BUILDING A BIGGER BANK MARKET
There is precedent for expanding such options. Japan expanded its bond market in the 1980s. This eventually led to a leaching of market share from the banking system, but in a counterintuitive manner. Investment banks tended to underwrite bonds for the banks’ existing big customers, who began to rely for funding on the bond market, rather than commercial banking. This forced banks to seek customers outside the traditional keiretsu (business group) in a quest to restore profits. “It’s not clear in Japan that this led to an improvement in the quality of lending,” says Cavey. A similar process that drove banks to provide more attractive services to the nonstate sector in China “would [not] guarantee any lending discipline either,” he says.
A Japanese-style transition is taking place in China, but slowly. The domestic bond market is big—estimated to be $3.5 trillion at the end of 2011, according to Reuters (in the US, the figure is $36 trillion), with new issuance totaling $1.2 trillion in 2011. Still, government bonds and central bank bills accounted for 40% of all issuance, and another 20% by policy banks. However, nonfinancial firms accounted for 28% of all issuance in 2011, up from 17% in 2010.
Cavey believes that capital markets expansion will only gloss over the problem. True reform would require interest rate liberalization. This has been bruited for many years in government planning, but is almost certainly off the agenda until after the leadership transition.
Interest rate liberalization would allow the big banks to compete for deposits and have greater leeway in pricing loans. A more competitive market would tighten the spread between deposit rates and lending rates, reducing bank profits and squeezing capital.
However, poor quality lenders would suffer, and perhaps face liquidity concerns. No one in Beijing wants to see a return to widespread bank asset woes that the nation experienced in 1998 and 2003. This fear could keep any meaningful action in check indefinitely.
Michael Pettis, a professor at Peking University Guanghua School of Management and senior associate of the Carnegie Endowment for International Peace, also cautions against the idea that China has only one possible path to financial sector reform—toward a US-style system. “If you look at the US model, it works, but at the price of tremendous volatility. The system accepts higher risk for transparency and for the market-based approach,” he says.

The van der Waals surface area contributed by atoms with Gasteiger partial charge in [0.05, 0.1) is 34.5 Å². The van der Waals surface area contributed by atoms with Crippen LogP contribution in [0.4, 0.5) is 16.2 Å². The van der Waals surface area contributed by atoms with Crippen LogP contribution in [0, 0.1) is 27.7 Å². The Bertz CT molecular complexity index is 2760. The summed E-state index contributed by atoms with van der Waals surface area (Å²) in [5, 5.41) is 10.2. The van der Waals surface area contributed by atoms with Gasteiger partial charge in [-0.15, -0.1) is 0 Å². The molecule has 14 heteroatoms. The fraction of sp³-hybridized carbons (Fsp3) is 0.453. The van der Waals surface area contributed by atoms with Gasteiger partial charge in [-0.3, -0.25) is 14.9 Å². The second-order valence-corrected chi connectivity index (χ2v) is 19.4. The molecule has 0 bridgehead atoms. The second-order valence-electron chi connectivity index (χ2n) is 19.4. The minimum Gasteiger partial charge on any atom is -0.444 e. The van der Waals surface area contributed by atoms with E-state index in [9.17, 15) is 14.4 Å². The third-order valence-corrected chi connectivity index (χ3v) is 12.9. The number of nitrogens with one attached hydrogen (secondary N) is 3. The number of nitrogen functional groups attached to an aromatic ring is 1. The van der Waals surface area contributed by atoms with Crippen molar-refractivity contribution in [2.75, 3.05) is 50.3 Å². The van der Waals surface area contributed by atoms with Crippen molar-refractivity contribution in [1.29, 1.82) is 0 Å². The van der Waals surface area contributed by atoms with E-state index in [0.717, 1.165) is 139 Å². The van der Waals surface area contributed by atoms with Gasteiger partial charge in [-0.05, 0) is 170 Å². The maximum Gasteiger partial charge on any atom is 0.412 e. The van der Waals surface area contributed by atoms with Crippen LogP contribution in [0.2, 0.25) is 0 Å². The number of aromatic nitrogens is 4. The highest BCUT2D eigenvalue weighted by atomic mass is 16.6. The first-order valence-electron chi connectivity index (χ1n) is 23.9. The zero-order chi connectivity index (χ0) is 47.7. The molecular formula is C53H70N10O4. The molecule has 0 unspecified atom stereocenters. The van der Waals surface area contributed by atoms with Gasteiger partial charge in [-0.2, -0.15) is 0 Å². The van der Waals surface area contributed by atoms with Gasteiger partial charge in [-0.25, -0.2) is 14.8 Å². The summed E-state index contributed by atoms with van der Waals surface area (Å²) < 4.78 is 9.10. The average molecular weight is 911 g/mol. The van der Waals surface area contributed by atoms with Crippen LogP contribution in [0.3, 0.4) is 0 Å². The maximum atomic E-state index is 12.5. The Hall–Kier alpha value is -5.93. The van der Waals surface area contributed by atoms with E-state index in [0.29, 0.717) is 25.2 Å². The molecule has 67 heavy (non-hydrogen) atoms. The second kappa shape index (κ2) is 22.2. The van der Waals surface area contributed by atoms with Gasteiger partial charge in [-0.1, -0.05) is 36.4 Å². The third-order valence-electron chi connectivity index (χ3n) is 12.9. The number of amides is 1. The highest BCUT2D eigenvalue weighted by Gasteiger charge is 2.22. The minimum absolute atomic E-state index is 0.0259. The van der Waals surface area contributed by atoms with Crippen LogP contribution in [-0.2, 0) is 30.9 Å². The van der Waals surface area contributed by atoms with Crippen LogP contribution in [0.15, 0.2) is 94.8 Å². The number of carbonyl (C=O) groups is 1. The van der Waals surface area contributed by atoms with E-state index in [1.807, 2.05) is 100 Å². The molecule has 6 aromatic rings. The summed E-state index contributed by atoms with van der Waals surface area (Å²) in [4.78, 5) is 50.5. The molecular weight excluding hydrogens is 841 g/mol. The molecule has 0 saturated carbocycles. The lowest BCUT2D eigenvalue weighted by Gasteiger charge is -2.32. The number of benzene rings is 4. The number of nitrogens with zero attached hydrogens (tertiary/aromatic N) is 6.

“Continental capitalism, in which the banks have greater control of a nation’s vehicles of finance, is admittedly tainted in the public’s eye by the current crisis,” Pettis adds. “But it provides for a more balanced, less volatile pattern of growth, if you look at its record since the 1950s.” Continental capitalism—practiced in most countries of continental Europe— favors more state control and focuses on wealth redistribution, in contrast to the free market approach practiced in English-speaking countries, such as the US, UK, Australia and Canada.
China’s economic planners, with their perennial concern for avoiding anything that may exacerbate social unrest, such as boom and bust cycles, “might see this European approach as more suitable for China,” Pettis says.
Interest rate liberalization would also weaken the ability of the government to control inflation or inject economic stimulus by raising or lowering the capital reserve ratio at the state-owned banks. It would have a profound effect because of the market share of the state-controlled banks. “The government would be killing one of its tools of economic control,” says Cavey.
Do governments cede this kind of power? It does happen, but the transitions are “difficult and dangerous” according to Cavey, two adjectives that invoke fear in the hearts of China’s rulers.
Yet popular resentment of the banks is leading to tentative moves toward financial reform—for example, the recent pilot program in Wenzhou to legitimize some shadow lending. Informal lenders are encouraged to register as private lending institutions. As an additional example, private citizens now can invest up $3 million overseas without the need for the government to act as a formal middleman. Similar experiments have expanded across China in the past, and if this idea gains traction, the change would be significant. But it would still be far short of interest rate liberalization and the consequent ceding of economic control mechanisms.
Wen may have planted the seeds of a financial services revolution, but it will take more nourishment than the Wenzhou experiment to ensure its growth.